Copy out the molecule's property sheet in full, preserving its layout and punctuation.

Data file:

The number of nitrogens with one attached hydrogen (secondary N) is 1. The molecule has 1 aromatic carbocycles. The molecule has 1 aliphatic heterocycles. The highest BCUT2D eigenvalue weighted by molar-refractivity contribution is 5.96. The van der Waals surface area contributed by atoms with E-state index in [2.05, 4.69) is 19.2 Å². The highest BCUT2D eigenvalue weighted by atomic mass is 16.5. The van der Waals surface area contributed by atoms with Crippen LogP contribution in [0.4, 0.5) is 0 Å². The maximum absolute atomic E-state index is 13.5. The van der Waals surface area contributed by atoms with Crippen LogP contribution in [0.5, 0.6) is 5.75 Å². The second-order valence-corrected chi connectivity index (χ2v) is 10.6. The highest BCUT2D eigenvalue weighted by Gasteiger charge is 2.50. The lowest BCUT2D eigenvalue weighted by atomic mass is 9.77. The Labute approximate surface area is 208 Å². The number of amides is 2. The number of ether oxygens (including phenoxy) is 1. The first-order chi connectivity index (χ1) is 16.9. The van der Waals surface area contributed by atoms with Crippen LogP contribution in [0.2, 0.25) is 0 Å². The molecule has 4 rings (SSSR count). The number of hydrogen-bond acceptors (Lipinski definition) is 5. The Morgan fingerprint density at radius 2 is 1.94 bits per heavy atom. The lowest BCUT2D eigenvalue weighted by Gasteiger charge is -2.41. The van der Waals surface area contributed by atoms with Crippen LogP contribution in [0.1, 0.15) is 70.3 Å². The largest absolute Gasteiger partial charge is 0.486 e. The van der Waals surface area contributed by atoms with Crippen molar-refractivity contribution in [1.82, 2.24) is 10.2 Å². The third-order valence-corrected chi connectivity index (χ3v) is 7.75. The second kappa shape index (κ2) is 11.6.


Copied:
The number of nitrogens with one attached hydrogen (secondary N) is 1. The molecule has 1 aromatic carbocycles. The molecule has 1 aliphatic heterocycles. The highest BCUT2D eigenvalue weighted by molar-refractivity contribution is 5.96. The van der Waals surface area contributed by atoms with E-state index in [2.05, 4.69) is 19.2 Å². The highest BCUT2D eigenvalue weighted by atomic mass is 16.5. The van der Waals surface area contributed by atoms with Crippen LogP contribution in [0.4, 0.5) is 0 Å². The maximum absolute atomic E-state index is 13.5. The van der Waals surface area contributed by atoms with Crippen LogP contribution in [0.5, 0.6) is 5.75 Å². The second-order valence-corrected chi connectivity index (χ2v) is 10.6. The highest BCUT2D eigenvalue weighted by Gasteiger charge is 2.50. The lowest BCUT2D eigenvalue weighted by atomic mass is 9.77. The Labute approximate surface area is 208 Å². The number of amides is 2. The number of ether oxygens (including phenoxy) is 1. The first-order chi connectivity index (χ1) is 16.9. The van der Waals surface area contributed by atoms with Crippen LogP contribution in [0.2, 0.25) is 0 Å². The molecule has 4 rings (SSSR count). The number of hydrogen-bond acceptors (Lipinski definition) is 5. The Morgan fingerprint density at radius 2 is 1.94 bits per heavy atom. The lowest BCUT2D eigenvalue weighted by Gasteiger charge is -2.41. The van der Waals surface area contributed by atoms with Crippen LogP contribution in [0.1, 0.15) is 70.3 Å². The largest absolute Gasteiger partial charge is 0.486 e. The van der Waals surface area contributed by atoms with Crippen molar-refractivity contribution in [1.82, 2.24) is 10.2 Å². The third-order valence-corrected chi connectivity index (χ3v) is 7.75. The second kappa shape index (κ2) is 11.6.